Scotsman Obituaries: Rev John Cook: Scottish minister with a unique touch

Rev John Cook, minister. Born: 26 October 1940 in Dunfermline. Died: 11 April 2021 in Silverknowes, aged 80.

The Rev John Cook lit up the manse with his faith and personality

Many, many people across the country – including non-church people – are hugely missing the Reverend John Cook, a unique parish minister and good family builder who died of cancer on Sunday 11 April.

John’s first ministry was with me in the 1960s at the church extension charge of Menzieshill, Dundee, there to undertake his two-year stint as a new member of the Iona Community; and he chose to stay for three years.

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He had arrived with an Edinburgh MA and the then classic (voluntary) BD, with all its Greek and Hebrew swotting behind him, and had also spent a year labouring on the roads.

The pocket of John’s donkey jacket was torn, but there’s no way he was going to let my wife sew it for him. He insisted on finding his own digs in Lochee and spent his Saturday nights with working-class men in the local pub (then men-only).

To fulfil our Community Members’ commitment to set aside half-an-hour a day, John decided to come up to the manse after lunch daily and start helping me with the dishes.

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“Hard-of-hearing” – as he put it – from birth, the Blairhall Colliery accent of his mother remained intact, and the first people he visited in the newly built multi-storey flats telephoned the manse to check if this really was a Minister.

In one of his first sermons, he said that we all had to get off our backsides and get out there in the world among other people. In what we called the New Jerusalem, “the common people” heard him gladly, as they had heard our Master in Palestine (Mark 12:37).

And they recognised John’s genuine loving care, too.

When the Congregational Board realised that the architect’s “generous” storage space was not enough for us and we would have to dig further under the main hall, John turned up the next evening with a member of the congregation, picks and shovels, and started the digging.

That John was blessed with more than brains and the common touch became particularly clear when he revealed his engagement to be married – and the love of his life, student teacher Isobel from Kinlochleven in the Scottish Highlands, reciprocated in full measure.

In 1968, John was called to be a parish minister in troubled Easterhouse in Glasgow. In no time at all, the ever active Protestant “Ecumaniac” became known by all and sundry as “Faither” or else “Wee John”.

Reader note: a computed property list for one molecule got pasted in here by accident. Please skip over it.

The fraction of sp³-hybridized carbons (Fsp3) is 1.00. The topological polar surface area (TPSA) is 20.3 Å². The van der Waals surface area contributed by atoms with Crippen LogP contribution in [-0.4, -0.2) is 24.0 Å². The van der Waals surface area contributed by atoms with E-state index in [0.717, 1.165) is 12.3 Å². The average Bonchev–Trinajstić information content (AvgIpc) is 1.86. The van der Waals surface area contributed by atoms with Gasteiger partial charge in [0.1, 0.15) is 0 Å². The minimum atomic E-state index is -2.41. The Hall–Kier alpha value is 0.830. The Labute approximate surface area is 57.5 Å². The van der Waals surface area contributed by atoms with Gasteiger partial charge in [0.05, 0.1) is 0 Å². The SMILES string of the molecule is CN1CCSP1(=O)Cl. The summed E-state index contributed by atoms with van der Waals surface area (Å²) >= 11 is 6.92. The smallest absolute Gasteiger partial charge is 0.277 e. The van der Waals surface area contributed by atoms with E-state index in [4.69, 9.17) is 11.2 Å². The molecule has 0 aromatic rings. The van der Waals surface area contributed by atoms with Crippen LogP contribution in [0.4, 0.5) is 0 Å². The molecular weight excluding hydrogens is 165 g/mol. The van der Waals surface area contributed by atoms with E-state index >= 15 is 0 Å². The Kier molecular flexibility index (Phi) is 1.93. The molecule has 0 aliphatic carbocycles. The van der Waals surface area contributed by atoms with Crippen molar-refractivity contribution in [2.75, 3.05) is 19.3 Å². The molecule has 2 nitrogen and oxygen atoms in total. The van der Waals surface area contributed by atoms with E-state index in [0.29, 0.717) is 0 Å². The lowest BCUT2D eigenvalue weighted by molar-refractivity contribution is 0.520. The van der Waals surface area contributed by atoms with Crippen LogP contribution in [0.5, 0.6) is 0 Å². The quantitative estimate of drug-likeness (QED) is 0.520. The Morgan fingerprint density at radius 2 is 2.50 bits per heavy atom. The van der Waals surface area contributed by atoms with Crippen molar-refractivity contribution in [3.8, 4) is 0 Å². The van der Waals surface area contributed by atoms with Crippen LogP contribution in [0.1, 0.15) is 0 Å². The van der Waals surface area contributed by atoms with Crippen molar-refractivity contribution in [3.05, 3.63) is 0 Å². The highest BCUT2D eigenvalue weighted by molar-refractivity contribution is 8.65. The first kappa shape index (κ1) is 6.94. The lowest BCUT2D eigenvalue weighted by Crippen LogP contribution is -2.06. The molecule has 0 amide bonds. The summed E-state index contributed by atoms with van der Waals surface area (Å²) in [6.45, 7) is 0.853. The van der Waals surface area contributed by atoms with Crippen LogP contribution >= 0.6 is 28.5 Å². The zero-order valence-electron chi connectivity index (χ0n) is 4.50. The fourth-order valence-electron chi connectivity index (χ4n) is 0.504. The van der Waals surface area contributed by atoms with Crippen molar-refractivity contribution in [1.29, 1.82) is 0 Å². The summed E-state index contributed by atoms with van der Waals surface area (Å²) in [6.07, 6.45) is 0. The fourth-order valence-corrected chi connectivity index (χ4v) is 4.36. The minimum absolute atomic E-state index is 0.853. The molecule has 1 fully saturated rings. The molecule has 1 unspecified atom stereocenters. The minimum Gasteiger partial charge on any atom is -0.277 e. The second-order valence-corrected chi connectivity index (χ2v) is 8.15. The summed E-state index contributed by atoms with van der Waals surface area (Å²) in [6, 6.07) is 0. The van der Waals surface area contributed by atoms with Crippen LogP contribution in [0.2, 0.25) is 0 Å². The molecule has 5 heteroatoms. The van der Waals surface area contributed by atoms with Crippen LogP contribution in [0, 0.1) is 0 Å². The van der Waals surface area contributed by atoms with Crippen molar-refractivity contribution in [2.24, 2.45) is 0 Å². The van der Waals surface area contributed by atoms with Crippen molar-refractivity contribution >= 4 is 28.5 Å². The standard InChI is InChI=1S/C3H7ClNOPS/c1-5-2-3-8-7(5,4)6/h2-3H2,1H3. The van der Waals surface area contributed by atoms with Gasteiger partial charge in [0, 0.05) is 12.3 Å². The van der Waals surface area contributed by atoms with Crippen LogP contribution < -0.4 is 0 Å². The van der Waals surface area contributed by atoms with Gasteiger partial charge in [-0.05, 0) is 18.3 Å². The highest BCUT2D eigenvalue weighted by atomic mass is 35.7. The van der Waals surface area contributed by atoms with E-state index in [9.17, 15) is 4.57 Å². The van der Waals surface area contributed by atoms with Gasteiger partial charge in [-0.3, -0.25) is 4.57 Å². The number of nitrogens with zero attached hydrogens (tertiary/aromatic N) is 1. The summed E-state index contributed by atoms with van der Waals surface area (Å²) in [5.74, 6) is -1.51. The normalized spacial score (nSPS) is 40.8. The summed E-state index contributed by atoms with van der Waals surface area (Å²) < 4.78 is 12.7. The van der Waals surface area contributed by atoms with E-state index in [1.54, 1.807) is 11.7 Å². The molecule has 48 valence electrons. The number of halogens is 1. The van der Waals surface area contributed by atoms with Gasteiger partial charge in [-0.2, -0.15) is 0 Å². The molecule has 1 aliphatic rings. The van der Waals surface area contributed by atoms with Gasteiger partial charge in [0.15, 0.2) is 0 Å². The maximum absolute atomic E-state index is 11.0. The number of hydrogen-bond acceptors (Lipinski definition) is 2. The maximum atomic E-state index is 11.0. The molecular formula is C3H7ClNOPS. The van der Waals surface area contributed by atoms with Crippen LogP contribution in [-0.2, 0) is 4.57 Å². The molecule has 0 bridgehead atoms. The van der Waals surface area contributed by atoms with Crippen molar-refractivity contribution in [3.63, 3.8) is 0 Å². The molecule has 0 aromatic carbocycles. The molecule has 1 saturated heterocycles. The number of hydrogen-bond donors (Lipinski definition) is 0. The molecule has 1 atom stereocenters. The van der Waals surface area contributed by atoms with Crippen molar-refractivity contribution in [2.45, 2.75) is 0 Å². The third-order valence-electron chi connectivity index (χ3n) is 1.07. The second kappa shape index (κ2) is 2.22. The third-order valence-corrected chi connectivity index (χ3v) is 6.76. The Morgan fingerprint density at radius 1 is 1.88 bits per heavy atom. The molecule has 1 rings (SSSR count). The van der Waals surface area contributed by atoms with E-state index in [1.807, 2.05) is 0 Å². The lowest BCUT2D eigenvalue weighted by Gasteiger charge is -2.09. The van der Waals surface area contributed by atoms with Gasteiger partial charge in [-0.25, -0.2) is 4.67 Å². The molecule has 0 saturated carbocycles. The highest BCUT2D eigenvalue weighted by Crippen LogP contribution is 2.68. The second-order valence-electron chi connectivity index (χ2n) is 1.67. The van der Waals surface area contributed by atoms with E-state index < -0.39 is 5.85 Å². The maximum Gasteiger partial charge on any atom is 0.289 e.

When Graeme Brown, newly elected Leader of The Iona Community, joined the Easterhouse congregation, his sense of public worship was transformed by John”s first words from the pulpit on Sunday morning: “Right! We need a plumber...” A hand went up immediately. No traditional formality, “no airs and graces” here!

Congregation member Ron Ferguson tells how his visiting parents-in-law from Welwyn Garden City in Hertfordshire were taken aback – and made to think? – when the Biblical personage of Joseph was described from the pulpit as “a bawheid and a nyaff”!

In 1984, 16 years after John’s induction to Easterhouse, he, Isobel and sons Allan and William, moved to Leith. I had been enormously pleased when a member of the Vacancy Committee at our neighbouring church had phoned me in South Leith to ask what kind of minister John Cook was. And the people of Leith – within the congregation and without – were to benefit for 21 years from a wholly committed ministry of love and effective evangelism.

Iain MacDonald of Westray and Papa Westray cannot forget first meeting John when a student in a”fairly well-heeled” youth fellowship in Glasgow, and John – the speaker – was “fantastic, bursting with vision, passion, energy and a great deal of humour… inspirational.”

Some years later, Iain had “a very enjoyable student attachment at Leith St Andrews, where John helped greatly in de-learning some of the New College excess and showing how to do it sleeves rolled-up”.

The most important, and still helpful, words that I myself heard from John come from the televised lecture he was invited to make from Glasgow in the 16th-century Magdalen Chapel of Edinburgh’s Cowgate:

"A man or a woman with a vision and no task

Is a dreamer.

A man or a woman with a task and no vision

Is a drudge.

A man or a woman with a vision and a task

Is a prophet.”

And now, for the future? Well, John himself is released and raised by the ultimate Faither, while God will keep blessing Isobel, Allan, William and the young family – as He will others through them. Hallelujah!



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